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Father and son Trudeau govern by throwing the prairie provinces under the bus. I expect Western separatism to rise again if JT gets a second term.

From Sun News Media

WESTERN CANADA’S LOSING PATIENCE
Trudeau government’s pipeline politics a deliberate attack on Alberta

The federal Liberal government intends to play Western Canadians for fools – again.

Between now and the end of the Parliamentary session later this month, the Trudeau government will approve the Trans Mountain pipeline for a second time. And then while the country is mesmerized by that, the Liberals will ban the shipping of Alberta oil by tanker from ports on the northern B.C. coast and pass an impossible new environmental assessment bill.

In effect, the Trudeau government intends to give us one small-ish new pipeline, then slam the door shut on all possible future ones.

And the Libs are thinking we’re dumb enough to be deceived by their sleight-of-hand.

Or maybe the Liberals know Westerners won’t buy this container of garbage labelled as “plastics for recycling.” Maybe it’s just Central Canadians the Liberals are convinced will eagerly take delivery of this load of rubbish – “Look what a great job Justin is doing, respecting the environment while also recognizing the need for economic development.”

Still, there is a very good chance not one metre of the Trans Mountain expansion ever gets built, while it is absolutely certain that if Bills C-48 (the tanker ban) and C-69 (the new assessment law) get passed, no additional pipelines will ever get built to a coastal port.

The Liberals are cynical plotters. They know the moment they approve Trans Mountain, well-funded environmental groups, backed by foreign money, will go to court for injunctions against construction.

Approving Trans Mountain will not be popular in Quebec or in B.C.’S Lower Mainland – two regions the Liberals must carry in order to hold onto power in the October election. They will be praying the eco-activists win their injunctions, so Trudeau and his ministers can claim they’d love to get started (a lie) but their hands are tied by the need to respect the judicial process.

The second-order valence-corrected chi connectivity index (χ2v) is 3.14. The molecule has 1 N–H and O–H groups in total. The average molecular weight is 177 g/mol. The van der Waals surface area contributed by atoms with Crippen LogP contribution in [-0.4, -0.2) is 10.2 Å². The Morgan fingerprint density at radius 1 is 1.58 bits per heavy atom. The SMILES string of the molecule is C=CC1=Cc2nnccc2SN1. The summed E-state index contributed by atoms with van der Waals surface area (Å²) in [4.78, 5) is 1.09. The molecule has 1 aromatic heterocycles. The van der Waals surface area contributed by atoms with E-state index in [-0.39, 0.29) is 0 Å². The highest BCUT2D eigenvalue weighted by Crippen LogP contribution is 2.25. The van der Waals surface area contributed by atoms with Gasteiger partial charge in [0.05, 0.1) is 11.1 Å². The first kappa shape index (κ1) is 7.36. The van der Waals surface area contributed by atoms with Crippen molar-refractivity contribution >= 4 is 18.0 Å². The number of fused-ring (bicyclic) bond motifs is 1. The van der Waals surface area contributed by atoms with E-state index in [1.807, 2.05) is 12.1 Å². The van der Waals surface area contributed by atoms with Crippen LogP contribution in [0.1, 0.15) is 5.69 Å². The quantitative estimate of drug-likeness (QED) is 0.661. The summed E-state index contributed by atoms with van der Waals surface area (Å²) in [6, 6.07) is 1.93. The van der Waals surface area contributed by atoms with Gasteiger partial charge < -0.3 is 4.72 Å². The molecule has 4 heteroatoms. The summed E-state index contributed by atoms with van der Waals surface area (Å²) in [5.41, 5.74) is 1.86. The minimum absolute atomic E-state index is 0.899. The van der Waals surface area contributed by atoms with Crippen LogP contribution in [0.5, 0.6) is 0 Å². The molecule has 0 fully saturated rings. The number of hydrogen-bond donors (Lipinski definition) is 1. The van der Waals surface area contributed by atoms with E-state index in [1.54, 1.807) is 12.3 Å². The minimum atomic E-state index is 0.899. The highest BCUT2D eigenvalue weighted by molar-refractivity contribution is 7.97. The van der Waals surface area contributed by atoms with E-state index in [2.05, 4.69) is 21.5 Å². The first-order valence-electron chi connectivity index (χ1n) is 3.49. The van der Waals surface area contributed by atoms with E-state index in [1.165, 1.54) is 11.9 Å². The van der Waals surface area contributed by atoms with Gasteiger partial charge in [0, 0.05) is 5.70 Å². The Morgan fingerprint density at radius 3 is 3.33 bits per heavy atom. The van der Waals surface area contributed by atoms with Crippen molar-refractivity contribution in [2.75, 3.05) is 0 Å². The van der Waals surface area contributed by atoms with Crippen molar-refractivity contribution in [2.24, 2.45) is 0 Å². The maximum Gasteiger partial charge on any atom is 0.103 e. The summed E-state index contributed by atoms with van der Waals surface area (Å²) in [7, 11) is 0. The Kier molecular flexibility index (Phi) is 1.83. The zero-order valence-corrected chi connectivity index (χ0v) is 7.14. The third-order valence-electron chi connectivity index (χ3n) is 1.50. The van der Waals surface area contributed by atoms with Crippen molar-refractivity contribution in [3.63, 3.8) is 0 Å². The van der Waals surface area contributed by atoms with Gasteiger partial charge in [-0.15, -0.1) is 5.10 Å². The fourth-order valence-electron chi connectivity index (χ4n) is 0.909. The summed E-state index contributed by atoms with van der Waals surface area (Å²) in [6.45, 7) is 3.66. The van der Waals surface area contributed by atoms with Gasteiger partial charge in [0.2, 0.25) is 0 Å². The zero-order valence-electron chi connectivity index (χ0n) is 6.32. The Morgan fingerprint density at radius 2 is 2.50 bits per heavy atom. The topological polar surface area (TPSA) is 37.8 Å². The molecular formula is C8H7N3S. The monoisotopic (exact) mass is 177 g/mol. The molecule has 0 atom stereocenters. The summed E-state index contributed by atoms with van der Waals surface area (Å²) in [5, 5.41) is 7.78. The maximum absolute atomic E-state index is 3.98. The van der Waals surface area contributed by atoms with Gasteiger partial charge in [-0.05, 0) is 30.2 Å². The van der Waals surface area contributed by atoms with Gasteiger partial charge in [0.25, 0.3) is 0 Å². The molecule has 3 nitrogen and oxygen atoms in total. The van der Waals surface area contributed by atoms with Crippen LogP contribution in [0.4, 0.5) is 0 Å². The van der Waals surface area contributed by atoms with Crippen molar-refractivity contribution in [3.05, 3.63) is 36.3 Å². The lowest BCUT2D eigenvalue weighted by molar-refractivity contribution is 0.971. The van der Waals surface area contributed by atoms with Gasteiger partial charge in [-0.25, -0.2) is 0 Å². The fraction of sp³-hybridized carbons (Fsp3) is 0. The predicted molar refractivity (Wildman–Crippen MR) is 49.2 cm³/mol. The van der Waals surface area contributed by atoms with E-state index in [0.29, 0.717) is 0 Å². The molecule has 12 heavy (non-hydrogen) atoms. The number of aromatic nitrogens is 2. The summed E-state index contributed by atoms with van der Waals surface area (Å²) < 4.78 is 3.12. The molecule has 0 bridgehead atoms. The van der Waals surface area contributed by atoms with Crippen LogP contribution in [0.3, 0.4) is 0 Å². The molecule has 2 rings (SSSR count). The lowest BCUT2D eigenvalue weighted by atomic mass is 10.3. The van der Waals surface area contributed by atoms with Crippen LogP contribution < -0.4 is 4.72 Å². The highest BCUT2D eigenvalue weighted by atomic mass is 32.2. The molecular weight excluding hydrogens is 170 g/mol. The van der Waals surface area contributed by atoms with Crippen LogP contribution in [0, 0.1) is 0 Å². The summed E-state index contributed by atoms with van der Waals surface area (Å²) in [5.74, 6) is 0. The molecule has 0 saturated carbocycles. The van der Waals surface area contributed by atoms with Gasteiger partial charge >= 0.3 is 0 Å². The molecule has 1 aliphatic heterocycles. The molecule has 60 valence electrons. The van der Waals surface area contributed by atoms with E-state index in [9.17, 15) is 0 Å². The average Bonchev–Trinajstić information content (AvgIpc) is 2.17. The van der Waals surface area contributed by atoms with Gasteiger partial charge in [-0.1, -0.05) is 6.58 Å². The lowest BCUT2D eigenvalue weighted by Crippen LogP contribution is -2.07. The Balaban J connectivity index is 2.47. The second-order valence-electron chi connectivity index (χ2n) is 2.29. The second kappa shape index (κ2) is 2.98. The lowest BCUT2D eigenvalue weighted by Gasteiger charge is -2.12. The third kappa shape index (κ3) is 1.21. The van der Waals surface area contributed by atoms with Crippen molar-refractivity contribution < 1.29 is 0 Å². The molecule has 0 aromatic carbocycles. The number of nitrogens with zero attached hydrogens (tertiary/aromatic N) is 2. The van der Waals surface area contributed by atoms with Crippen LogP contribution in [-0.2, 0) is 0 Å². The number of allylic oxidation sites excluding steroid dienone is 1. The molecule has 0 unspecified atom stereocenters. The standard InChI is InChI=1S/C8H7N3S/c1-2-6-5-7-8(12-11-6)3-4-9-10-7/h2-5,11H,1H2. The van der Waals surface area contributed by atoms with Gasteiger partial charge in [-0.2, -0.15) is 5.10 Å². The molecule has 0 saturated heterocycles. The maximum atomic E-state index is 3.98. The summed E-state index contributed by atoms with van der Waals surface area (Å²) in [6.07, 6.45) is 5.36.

There will be no real decision on Trans Mountain until well after this fall’s election – perhaps as late as 2021.

However, the tanker ban and new assessment laws will have immediate effect. Even if those, too, go to court. (Alberta’s new UCP government has promised to sue Ottawa.) No investors are going to risk billions of dollars on new oil and gas developments with those clouds hanging over the whole of Canada’s energy industry.

Alberta and Canada are losing somewhere in the range of $50 billion a year in foregone investment in new energy projects because the Trudeau government (and formerly Alberta’s Notley government) have been so hostile to oil and gas development.

Even if the courts ultimately side with Trans Mountain a couple of years from now, that’s another $100 billion lost in the meantime. Moreover, the damage to Canada’s reputation as a stable place to invest will ripple through our economy for many years beyond that.

Make no mistake, if Bills C-48 and C-69 pass unamended, they constitute a direct and deliberate attack on Alberta and its economy. Period.

Will their passage fan the flames of separatism in the West? My sense is: Yes, but not immediately.

Look at the vote for the Alberta Independence Party in the April provincial election – just 0.7 per cent, provincewide.

But that could change if the rest of the country foists another federal Liberal government on us in October.

The West stuck around last time Ottawa launched an attack on our resources (National Energy Program) because the Reform party came along and demanded more power in the central halls of power. Then the country elected a prime minister from the West, Stephen Harper, and we felt there was real hope our lopsided Confederation would begin to respect our goals.

But if Justin Trudeau gets a second term, and if an independence leader arises, I’m not sure how much patience the West will show for sticking around a second time.

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A claim for equality of material position can be met only by a government with totalitarian powers. Friedrich August von Hayek